DEEP DIVE: The Meaning and Application of “Best Value” for Collaborative Delivery Procurements
February 28 @ 11:00 am - 2:00 pm MST$200.00
This online course focuses on what is really meant by best value when procuring CMAR, progressive design-build, and fixed-price design-build projects. This course is designed for those who already have an understanding of collaborative delivery concepts and who want a better understanding of best-value procurement practices.
Who Should Attend?
Leaders, engineering, and O&M staff of public W/WW facilities who have a preexisting understanding of collaborative delivery concepts and who are looking to gain advanced insight into the meaning of best value. Practitioners are welcome, too!
SIX CONCEPTS THAT SUPPORT A BEST-VALUE SELECTION
Best-value procurements are an industry best practice, but the details on how to effectively blend technical and price/fee criteria are often vague, especially for owners who are new to collaborative delivery. This DEEP DIVE focuses on the following six concepts that support a best-value selection process and methodology:
1 The “Deal of the Day”
How to structure fee and price proposals to avoid proposers discounting one aspect of the work while potentially making up the difference later for scope that is either underemphasized or not scored in the procurement process.
2 The “Yeah, Right!” Reaction
Assuming best value is genuinely the objective, owners can provide specific evaluation criteria that is directed at dissuading potential proposers from saying, “Yeah, right! This will be a price-only selection.”
3 The “Box Canyon”
In old western movies, the bandits never wanted to get caught in a box canyon from which there was no escape. Owners also need to avoid a scenario where technical criteria is weighted so highly that it overwhelms the pricing component, potentially leading to selection of an unacceptably high price.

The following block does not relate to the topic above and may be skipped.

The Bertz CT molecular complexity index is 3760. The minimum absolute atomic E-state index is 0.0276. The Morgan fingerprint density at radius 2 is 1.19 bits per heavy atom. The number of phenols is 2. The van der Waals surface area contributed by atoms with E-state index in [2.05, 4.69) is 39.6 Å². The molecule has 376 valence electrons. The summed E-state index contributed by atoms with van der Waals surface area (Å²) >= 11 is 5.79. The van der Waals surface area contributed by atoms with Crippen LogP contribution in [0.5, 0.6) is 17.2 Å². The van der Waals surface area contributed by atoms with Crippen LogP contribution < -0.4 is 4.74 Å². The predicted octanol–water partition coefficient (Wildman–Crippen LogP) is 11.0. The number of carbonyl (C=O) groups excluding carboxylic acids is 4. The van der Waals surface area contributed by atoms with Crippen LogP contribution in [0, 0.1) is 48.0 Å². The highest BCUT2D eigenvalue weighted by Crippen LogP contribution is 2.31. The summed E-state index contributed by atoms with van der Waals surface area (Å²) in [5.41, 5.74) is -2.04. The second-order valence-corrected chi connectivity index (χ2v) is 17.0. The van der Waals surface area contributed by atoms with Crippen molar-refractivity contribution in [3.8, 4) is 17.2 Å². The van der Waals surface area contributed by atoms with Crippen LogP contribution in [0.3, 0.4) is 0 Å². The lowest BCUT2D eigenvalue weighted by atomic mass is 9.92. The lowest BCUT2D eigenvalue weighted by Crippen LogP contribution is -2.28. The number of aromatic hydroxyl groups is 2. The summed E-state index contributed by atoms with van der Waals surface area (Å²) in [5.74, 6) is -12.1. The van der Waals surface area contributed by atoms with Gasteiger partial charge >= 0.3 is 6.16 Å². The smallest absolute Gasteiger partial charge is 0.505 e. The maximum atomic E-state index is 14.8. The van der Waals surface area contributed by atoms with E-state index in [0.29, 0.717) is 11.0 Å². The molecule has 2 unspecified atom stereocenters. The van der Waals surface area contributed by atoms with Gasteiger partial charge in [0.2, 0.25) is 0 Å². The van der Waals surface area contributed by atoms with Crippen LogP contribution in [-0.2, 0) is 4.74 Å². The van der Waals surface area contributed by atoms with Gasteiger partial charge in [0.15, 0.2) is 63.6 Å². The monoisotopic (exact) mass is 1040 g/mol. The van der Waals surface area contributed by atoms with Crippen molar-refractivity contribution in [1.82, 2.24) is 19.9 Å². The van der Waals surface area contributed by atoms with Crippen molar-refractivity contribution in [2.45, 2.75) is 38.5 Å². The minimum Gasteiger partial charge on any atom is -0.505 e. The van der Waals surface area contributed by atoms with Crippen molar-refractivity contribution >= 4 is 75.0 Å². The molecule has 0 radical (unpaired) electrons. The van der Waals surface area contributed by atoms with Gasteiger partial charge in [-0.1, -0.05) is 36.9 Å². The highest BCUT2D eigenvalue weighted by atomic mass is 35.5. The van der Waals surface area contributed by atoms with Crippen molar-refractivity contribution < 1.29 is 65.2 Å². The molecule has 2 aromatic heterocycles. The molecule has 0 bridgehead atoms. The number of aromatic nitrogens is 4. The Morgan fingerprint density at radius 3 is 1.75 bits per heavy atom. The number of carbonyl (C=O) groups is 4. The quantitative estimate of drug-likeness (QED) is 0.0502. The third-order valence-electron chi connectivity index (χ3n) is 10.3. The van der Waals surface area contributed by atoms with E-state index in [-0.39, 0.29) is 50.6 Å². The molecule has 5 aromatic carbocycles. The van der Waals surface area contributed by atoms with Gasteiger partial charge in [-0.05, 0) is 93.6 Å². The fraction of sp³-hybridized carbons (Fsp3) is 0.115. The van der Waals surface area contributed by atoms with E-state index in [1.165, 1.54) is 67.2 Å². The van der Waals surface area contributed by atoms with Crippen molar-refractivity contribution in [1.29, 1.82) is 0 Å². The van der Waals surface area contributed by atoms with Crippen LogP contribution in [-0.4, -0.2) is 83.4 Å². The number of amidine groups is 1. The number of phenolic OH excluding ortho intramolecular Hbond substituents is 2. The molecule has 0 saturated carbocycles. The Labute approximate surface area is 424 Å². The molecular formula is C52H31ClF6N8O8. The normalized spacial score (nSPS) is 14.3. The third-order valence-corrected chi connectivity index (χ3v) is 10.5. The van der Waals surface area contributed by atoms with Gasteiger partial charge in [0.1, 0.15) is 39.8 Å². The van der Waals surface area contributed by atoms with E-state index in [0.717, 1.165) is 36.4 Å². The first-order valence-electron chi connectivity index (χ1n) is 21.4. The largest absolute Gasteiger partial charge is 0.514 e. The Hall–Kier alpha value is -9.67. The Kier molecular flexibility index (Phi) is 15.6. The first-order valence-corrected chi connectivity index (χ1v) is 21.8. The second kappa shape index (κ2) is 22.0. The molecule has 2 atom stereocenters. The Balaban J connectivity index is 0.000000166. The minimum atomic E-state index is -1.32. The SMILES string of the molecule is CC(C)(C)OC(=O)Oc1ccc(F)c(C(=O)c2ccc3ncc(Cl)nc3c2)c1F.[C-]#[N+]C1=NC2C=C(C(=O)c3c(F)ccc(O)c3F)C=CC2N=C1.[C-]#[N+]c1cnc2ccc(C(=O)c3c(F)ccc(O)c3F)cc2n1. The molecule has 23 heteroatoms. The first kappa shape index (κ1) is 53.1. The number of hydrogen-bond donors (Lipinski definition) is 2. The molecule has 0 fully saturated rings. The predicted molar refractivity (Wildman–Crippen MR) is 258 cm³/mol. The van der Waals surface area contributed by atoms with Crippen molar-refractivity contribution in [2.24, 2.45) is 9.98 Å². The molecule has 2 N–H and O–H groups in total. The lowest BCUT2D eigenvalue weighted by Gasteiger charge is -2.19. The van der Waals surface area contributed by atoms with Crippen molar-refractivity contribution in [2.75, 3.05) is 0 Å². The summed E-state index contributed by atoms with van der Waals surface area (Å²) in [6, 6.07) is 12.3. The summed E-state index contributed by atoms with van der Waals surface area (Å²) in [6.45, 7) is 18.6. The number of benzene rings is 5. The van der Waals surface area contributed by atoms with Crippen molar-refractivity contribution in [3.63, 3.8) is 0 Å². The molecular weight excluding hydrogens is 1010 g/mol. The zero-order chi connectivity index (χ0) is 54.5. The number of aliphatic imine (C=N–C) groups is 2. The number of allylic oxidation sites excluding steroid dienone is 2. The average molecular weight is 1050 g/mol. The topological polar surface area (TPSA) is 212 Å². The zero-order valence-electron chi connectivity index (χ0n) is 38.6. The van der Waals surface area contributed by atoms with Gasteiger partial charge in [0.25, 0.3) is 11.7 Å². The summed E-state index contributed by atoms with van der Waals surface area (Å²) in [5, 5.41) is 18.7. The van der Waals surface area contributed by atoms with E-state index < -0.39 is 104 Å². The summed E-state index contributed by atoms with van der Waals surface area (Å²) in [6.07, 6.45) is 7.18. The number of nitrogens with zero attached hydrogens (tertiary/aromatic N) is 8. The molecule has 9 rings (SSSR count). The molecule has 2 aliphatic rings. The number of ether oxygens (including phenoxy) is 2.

4 The “AssUME-ptions”
Misunderstandings can arise when owners leave key items vague or subject to negotiation (or assumptions) when the owner’s leverage is limited. It is in everyone’s interest to get better definition of terms early.
5 The “Layer Cake”
Nearly every collaborative delivery project will have a second tier of subcontractors and/or subconsultants, who may in turn have their own additional tiers of firms they’ll call upon. Owners should determine in advance how second- (or third-) tier subcontractor/subconsultant costs and fees will be identified, negotiated, and approved.
6 The “Competitive Race”
Owners can often put themselves at a disadvantage by not making their selection process competitive enough. Adding competitive tension to the selection process will help an owner feel confident in the proposer’s ability to successfully complete the project.
February 28, 2023 (OR March 7, 2023 – sign up for that course here.)
INSTRUCTOR: Leofwin Clark, WCDA Education Director
TEAMS link and further instructions will be sent via email after registration.